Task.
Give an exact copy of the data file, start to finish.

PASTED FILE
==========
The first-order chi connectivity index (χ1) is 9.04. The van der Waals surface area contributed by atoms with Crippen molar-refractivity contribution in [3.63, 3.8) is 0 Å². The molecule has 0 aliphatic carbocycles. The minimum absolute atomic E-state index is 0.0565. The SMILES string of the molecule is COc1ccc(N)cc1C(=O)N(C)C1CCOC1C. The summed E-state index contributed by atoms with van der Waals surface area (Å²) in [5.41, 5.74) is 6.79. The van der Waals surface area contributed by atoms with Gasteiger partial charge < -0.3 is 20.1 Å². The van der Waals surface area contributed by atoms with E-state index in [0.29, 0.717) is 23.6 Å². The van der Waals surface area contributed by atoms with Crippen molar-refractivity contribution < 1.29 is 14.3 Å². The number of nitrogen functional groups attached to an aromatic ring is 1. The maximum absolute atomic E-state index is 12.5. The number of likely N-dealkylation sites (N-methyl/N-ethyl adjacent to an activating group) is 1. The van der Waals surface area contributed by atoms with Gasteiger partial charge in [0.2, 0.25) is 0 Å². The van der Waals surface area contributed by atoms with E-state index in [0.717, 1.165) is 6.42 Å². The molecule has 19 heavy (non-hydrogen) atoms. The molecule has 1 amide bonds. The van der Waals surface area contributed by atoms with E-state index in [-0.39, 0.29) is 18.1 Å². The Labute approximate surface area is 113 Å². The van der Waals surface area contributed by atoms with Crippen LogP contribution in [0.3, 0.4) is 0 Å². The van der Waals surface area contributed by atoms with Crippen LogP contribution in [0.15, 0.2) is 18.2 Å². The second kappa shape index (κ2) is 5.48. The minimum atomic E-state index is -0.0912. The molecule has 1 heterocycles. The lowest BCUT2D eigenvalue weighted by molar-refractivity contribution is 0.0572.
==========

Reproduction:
The first-order chi connectivity index (χ1) is 9.04. The van der Waals surface area contributed by atoms with Crippen molar-refractivity contribution in [3.63, 3.8) is 0 Å². The molecule has 0 aliphatic carbocycles. The minimum absolute atomic E-state index is 0.0565. The SMILES string of the molecule is COc1ccc(N)cc1C(=O)N(C)C1CCOC1C. The summed E-state index contributed by atoms with van der Waals surface area (Å²) in [5.41, 5.74) is 6.79. The van der Waals surface area contributed by atoms with Gasteiger partial charge < -0.3 is 20.1 Å². The van der Waals surface area contributed by atoms with E-state index in [0.29, 0.717) is 23.6 Å². The van der Waals surface area contributed by atoms with Crippen molar-refractivity contribution < 1.29 is 14.3 Å². The number of nitrogen functional groups attached to an aromatic ring is 1. The maximum absolute atomic E-state index is 12.5. The number of likely N-dealkylation sites (N-methyl/N-ethyl adjacent to an activating group) is 1. The van der Waals surface area contributed by atoms with Gasteiger partial charge in [0.2, 0.25) is 0 Å². The van der Waals surface area contributed by atoms with E-state index in [0.717, 1.165) is 6.42 Å². The molecule has 19 heavy (non-hydrogen) atoms. The molecule has 1 amide bonds. The van der Waals surface area contributed by atoms with E-state index in [-0.39, 0.29) is 18.1 Å². The Labute approximate surface area is 113 Å². The van der Waals surface area contributed by atoms with Crippen LogP contribution in [0.3, 0.4) is 0 Å². The van der Waals surface area contributed by atoms with Crippen LogP contribution in [0.15, 0.2) is 18.2 Å². The second kappa shape index (κ2) is 5.48. The minimum atomic E-state index is -0.0912. The molecule has 1 heterocycles. The lowest BCUT2D eigenvalue weighted by molar-refractivity contribution is 0.0572.